"Of course! Always glad to be of help." Scrooge then turned away and wandered back toward his door. As he went, he called out. "Mr. Cratchit, do be certain to summon me if I have any callers today!"

        "Yes, sir. I most assuredly will." Cratchit felt quite secure in the promise, since he expected no callers. However, in the early afternoon—far ahead of her accustomed time—Mrs. Dilber, the office charwoman and Scrooge's former house servant, came through the door.

        "Begging your pardon, Mr. Cratchit sir, but is Mr. Scrooge about?"

        Cratchit sat dumbfounded for a moment before retrieving Scrooge from his apartment.

        "Mr. Scrooge, I have all them here, just like I said I would, waiting outside."

        Scrooge seemed ebullient. "Excellent, my good woman! Please show them in!"

        Mrs. Dilber opened the door and motioned. A small parade of men entered, each bearing a sack or a box or a valet case. Several plump servant woman came in behind them covering their mouths and cackling at some secret mirth. Scrooge stumped to his room, waving for them to follow. The men entered straightaway, leaving the ladies outside to revel in bouts of giddiness. Through it all, Cratchit stood by, mouth hanging open, quill still in his hand.

        After a short while, Scrooge's door was flung open. Cratchit once more froze in astonishment as Scrooge emerged, dressed in magnificent black jacket and trousers. His shirt shimmered of pearly silk, and his ascot was a gash of deep scarlet fixed with a diamond pin. He stepped forward slowly, making his way with a tall, silver-tipped cane. The assembled group all tittered and exclaimed with appreciation, "Ooh, so dashing, he is!" "A right proper gentleman!" "Fit for the House of Lords!"

        Scrooge stood before Cratchit and said, "Well, what do you think? Appropriate armor for jousting with bankers and lawyers, eh Bob?" He held up his cane and flaunted the ornate silver lion's head roaring on top of it. He grinned with childlike delight.

        "Raaaarrr!" He cried, shaking the cane. "Raaaarrrr!"

        The company burst into raucous laughter. One woman called out, "That's the master's favorite, Mr. Scrooge. A real family heirloom it is, too!"

        "A work of art, madam," said Scrooge. "I will be sure to deliver it back as pristine as the day it was made."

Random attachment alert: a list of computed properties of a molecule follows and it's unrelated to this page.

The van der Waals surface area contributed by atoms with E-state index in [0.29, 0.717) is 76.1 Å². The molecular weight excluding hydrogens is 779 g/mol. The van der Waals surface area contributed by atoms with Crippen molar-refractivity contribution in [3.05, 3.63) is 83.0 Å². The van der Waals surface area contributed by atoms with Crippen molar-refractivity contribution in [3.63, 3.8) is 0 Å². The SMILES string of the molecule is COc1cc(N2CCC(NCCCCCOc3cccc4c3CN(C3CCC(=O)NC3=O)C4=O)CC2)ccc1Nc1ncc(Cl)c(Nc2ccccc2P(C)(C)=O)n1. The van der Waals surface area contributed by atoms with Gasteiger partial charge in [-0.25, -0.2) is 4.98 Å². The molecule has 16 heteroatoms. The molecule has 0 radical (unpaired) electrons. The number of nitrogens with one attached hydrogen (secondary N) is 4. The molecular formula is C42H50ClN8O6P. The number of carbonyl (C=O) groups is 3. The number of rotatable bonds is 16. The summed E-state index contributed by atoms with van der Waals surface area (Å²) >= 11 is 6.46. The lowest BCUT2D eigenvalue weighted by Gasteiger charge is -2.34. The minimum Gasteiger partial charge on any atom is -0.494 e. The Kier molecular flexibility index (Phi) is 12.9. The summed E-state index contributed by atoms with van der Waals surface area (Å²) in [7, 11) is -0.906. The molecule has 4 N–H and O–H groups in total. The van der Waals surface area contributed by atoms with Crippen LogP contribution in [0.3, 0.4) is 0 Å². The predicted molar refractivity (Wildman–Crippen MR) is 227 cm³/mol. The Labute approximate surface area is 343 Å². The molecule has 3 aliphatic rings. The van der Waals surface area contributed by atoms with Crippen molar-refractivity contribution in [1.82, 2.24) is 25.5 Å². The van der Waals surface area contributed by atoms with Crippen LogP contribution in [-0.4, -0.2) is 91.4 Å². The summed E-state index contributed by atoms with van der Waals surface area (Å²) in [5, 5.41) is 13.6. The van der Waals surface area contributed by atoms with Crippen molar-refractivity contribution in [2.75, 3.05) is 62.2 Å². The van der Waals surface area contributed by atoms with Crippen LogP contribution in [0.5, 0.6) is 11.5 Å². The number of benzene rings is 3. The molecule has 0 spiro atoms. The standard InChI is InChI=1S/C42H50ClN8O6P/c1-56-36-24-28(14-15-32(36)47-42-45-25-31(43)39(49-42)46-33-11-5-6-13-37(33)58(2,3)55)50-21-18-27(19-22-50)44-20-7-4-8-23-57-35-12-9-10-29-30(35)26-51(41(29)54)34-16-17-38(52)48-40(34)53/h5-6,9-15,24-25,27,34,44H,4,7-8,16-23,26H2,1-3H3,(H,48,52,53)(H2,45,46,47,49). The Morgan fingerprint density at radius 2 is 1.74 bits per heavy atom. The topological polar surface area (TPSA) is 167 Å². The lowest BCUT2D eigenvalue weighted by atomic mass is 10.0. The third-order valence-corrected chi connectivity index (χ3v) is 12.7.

He turned to Cratchit. "Well, then, Mr. Cratchit. No time to stand there slack-jawed. We have an appointment to keep! Is the carriage ready, good sir?" he said to a bystander.

        "It is, Mr. Scrooge," replied the man.

        "Then we must be off!" Scrooge spread his arms wide, and coat, hat, and gloves were quickly placed upon him by many hands. "Come, Bob! Grab your papers and follow me!"

        Scrooge strode through the door as magisterially as his frail frame would permit. The servants streamed out behind him joyously.

        Standing in the newly emptied office, with the door hanging wide open to the street, it took Cratchit a minute to recover himself. Moving in a near frenzy of panic, he stuffed his contracts into a binder, seized a few ledgers, and bounded after Scrooge with his coat tucked under his arm.



        "Masters Ebenezer Scrooge and Robert Cratchit, owners and proprietors of the firm of Scrooge & Cratchit, do you know why you have been summoned here today?"

        Cratchit sat next to Scrooge at the end of a long table. All along the table were stern-looking, gray-haired men staring down at them, their status as respected gentlemen of high standing well-advertised by the air of contemptuousness they bore.

        "I know, sir," Cratchit began meekly, "that members of this board may have concerns regarding remuneration for certain monies bestowed to our firm."

        "We indeed do have concerns!" replied the speaker. "For we have it from reliable sources that you have little hope of repaying your debts in accordance with the original terms of our agreements."

        "Sir, it is true that at this year's close our funds will be quite low."

        A general rumble of indignation went round the table.

        "However," said Cratchit, raising his voice above the din, "Our business does hold a number of important accounts that, over the coming years, would enable us to pay in fair installments. If you will permit me, I have set down proposals that will—"

        Now an uproar of anger rose.

        "You have attempted to foist your clever 'proposals' on many of us already, Mr. Cratchit!" bellowed another speaker, "May I remind this august group that these two came to us, quite presumptuously playing on the esteem once afforded Mr. Scrooge, begging for money simply to continue their meager operation! Now, when they can not fulfill the terms we were gracious enough to extended to them, they come with 'proposals' for new terms? I, for one, say this is an outrage!"

        "And I!" echoed a new voice.

        "Here here!"

        "An absolute outrage indeed!"

        The first speaker started again, "Mr. Cratchit, if your firm truly has the assets you claim, then the solution is obvious. You must surrender these accounts to this body in lieu of the payment you default upon."

        "But sir," answer Cratchit, "That would destroy our business utterly."

        "That is no concern of ours," yet another man said. "And if you were truly so concerned about your business, you should have managed it better to begin with!"

        The second speaker: "Quite right. Frankly, Scrooge & Cratchit has become an embarrassment to us all. Mr. Scrooge has clearly shown the decline of his faculties in his deplorable attempts to cozen favor with base commoners, and you, Mr. Cratchit, are nothing but a record-keeper undeservedly elevated by Mr. Scrooge's folly. Gentlemen, I submit that the credibility of all of our businesses has suffered because of the gross incompetence of Scrooge & Cratchit. We are all better served by their cessation, are we not?"